An Upstate native, Clark Nesbitt credits his beginnings to Ms. Edith Mack for inspiring him through a poem called The Creation by James Weldon Johnson. Clark asked her to write it out for him so he could memorize and perform the 6-minute monologue.
“That’s actually how it started because of my involvement in church.” He began to act in elementary school all the way through high school. Being the only one in his family who was an actor, Clark further developed his craft long after school.
Clark's first debut at Centre Stage was Joe Bell in Guided Tour. He was on performing 85% of the time. “All costume changes were on stage. I changed while I was talking. Adding a jacket, taking off a shirt and adding on another shirt. Small things to give the appearance of change and the progression of time and space.”
Through Clark’s career he has played many roles including Hoke in Driving Miss Daisy, Dwayne in Sleeping Indoors, and Mr. Rogers in Through the Night. Most currently Clark is directing and playing Mr. McIntosh in the Fringe Series production, Memories of the Game.
Taylor Marlatt, Marketing and Development director of Centre Stage, explains that “One of our big goals at Centre Stage is to highlight new authors and playwrights. This was one of new play festival submissions last year. It was so good and so poignant; it shows such a hard topic that’s relevant, which is why we invited Kristy Thomas, the playwright to be part of the season.”
In case you didn’t know, Centre Stage offers a variety of programming. Everything from the Main Stage Series (think JukeBox Heros) to the thought-provoking Fringe Series. Clark’s current role is part of the Fringe Series, which deals with human nature and all of it’s truth. Themes deal with homelessness, prisoners of war, relationships, and many other personal topics that affect our daily lives.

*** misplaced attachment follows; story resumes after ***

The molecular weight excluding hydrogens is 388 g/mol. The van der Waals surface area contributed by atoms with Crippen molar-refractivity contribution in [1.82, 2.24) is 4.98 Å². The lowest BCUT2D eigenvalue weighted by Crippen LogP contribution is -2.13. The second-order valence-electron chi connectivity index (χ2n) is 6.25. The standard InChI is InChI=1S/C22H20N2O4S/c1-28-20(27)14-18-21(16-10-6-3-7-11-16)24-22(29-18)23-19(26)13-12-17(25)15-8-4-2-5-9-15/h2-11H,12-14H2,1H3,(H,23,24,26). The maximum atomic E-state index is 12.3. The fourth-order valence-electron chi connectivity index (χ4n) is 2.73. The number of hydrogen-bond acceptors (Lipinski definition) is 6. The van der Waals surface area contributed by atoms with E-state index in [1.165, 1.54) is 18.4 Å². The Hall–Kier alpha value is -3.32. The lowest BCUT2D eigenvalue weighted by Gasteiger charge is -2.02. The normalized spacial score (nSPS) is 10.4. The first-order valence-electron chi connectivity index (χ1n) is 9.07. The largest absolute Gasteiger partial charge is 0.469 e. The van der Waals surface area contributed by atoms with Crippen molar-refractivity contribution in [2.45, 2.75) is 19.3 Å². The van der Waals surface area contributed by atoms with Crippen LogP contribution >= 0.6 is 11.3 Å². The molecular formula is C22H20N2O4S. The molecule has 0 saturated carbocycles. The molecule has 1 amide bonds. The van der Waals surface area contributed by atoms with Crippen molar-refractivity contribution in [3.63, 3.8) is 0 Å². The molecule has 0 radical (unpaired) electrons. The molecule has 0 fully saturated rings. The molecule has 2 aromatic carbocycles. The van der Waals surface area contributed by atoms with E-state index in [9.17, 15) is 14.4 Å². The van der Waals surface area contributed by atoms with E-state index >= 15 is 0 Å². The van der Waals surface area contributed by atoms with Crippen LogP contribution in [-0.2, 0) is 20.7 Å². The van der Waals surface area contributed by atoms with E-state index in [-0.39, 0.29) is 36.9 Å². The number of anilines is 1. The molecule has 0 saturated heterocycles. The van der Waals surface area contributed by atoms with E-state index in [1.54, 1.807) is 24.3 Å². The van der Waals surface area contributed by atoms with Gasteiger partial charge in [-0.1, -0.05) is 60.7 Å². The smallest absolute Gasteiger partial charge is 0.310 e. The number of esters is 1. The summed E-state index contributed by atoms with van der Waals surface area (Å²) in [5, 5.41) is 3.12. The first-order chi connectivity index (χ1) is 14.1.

“All of the topics that we’re talking about are relevant topics that happen in a lot of families that aren’t necessarily talked about in a very open way. This is a way for us to bring it to life and then have a discussion about it afterwards. The beautiful thing with Clark is that he’s able to be the director and an actor in it, he’s able to see both sides,” explains Taylor.
Not an easy job as anyone.
"The arts very often save people and we need to realize that," Clark affirms.
Clark is an advocate for the Fringe Series because it deals with relevant topics that affects many people in the community. For this particular play he used his 27 years of experience working with families living with disabilities and special needs. It’s given him insight on the impact it has on the individual and loved ones. He ponders, “ What are their experiences, what changes do they have to make in their lives? And how does it impact everyone in the family? What does real love look like?
Being the dedicated actor he is, Clark sometimes has to go through many changes in order to prepare for a role. One role he recalled having to grow out his hair and facial hair for over 6 months playing a homeless man. Considering he takes delight in being clean cut this was a challenging task. “I shaved at the closing of the show. I was elated to be able to go from one to the other and back.”
When asked about the toughest role he played, he reminisced his time at the BONTS (Beginning of New Things) Cultural Theatre when he played four characters simultaneously; A woman, a playboy, an eccentric designer, and a crooked politician. The entire time, he was actually the devil disguised to pray on his victims. “That was back to back, so jumping from one to the other, with costume changes. It was very much fun,” added Clark.
Memories of the Game centers on the McIntosh household, an African-American family of four, who must struggle with the father’s progressing Alzheimer’s disease, while grappling with their own demons and strained family dynamics.
Don’t miss your opportunity to see this talented actor and director.
Opens January 24, 2017 with Tuesday and Wednesday performances until February 8, 2017.